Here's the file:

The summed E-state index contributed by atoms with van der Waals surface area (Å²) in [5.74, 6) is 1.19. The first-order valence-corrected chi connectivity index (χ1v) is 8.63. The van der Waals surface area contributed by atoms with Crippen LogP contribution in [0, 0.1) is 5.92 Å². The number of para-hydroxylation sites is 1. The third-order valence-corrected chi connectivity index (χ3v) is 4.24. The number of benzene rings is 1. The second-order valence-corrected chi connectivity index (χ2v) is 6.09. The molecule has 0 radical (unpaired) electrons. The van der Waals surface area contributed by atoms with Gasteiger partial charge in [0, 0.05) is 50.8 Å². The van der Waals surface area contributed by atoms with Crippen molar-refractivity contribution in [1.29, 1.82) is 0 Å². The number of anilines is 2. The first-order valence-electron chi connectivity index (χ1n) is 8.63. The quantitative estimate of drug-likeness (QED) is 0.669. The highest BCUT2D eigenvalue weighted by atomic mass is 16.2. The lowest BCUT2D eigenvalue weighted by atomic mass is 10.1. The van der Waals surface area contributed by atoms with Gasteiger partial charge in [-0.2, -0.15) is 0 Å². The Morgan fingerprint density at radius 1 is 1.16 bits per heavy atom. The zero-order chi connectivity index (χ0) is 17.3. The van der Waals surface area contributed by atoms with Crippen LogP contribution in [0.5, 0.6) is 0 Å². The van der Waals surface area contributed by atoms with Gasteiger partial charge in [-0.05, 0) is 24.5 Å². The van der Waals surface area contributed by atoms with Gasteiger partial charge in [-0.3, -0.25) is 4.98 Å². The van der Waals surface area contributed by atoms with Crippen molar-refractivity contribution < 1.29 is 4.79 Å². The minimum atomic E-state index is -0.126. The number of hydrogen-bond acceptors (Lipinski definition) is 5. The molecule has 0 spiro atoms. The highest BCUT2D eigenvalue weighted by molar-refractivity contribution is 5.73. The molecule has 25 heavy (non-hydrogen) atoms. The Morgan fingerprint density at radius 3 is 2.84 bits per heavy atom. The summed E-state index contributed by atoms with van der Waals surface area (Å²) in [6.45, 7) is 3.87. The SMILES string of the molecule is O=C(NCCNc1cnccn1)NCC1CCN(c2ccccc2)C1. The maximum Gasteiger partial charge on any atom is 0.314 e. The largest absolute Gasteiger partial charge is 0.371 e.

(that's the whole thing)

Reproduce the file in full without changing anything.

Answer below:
The summed E-state index contributed by atoms with van der Waals surface area (Å²) in [5.74, 6) is 1.19. The first-order valence-corrected chi connectivity index (χ1v) is 8.63. The van der Waals surface area contributed by atoms with Crippen LogP contribution in [0, 0.1) is 5.92 Å². The number of para-hydroxylation sites is 1. The third-order valence-corrected chi connectivity index (χ3v) is 4.24. The number of benzene rings is 1. The second-order valence-corrected chi connectivity index (χ2v) is 6.09. The molecule has 0 radical (unpaired) electrons. The van der Waals surface area contributed by atoms with Gasteiger partial charge in [0, 0.05) is 50.8 Å². The van der Waals surface area contributed by atoms with Crippen molar-refractivity contribution in [1.29, 1.82) is 0 Å². The number of anilines is 2. The first-order valence-electron chi connectivity index (χ1n) is 8.63. The quantitative estimate of drug-likeness (QED) is 0.669. The highest BCUT2D eigenvalue weighted by atomic mass is 16.2. The lowest BCUT2D eigenvalue weighted by atomic mass is 10.1. The van der Waals surface area contributed by atoms with Gasteiger partial charge in [-0.2, -0.15) is 0 Å². The Morgan fingerprint density at radius 1 is 1.16 bits per heavy atom. The zero-order chi connectivity index (χ0) is 17.3. The van der Waals surface area contributed by atoms with Crippen LogP contribution in [0.5, 0.6) is 0 Å². The van der Waals surface area contributed by atoms with Gasteiger partial charge in [-0.05, 0) is 24.5 Å². The van der Waals surface area contributed by atoms with Gasteiger partial charge in [-0.3, -0.25) is 4.98 Å². The van der Waals surface area contributed by atoms with Crippen molar-refractivity contribution < 1.29 is 4.79 Å². The minimum atomic E-state index is -0.126. The number of hydrogen-bond acceptors (Lipinski definition) is 5. The molecule has 0 spiro atoms. The highest BCUT2D eigenvalue weighted by molar-refractivity contribution is 5.73. The molecule has 25 heavy (non-hydrogen) atoms. The Morgan fingerprint density at radius 3 is 2.84 bits per heavy atom. The summed E-state index contributed by atoms with van der Waals surface area (Å²) in [6.45, 7) is 3.87. The SMILES string of the molecule is O=C(NCCNc1cnccn1)NCC1CCN(c2ccccc2)C1. The maximum Gasteiger partial charge on any atom is 0.314 e. The largest absolute Gasteiger partial charge is 0.371 e.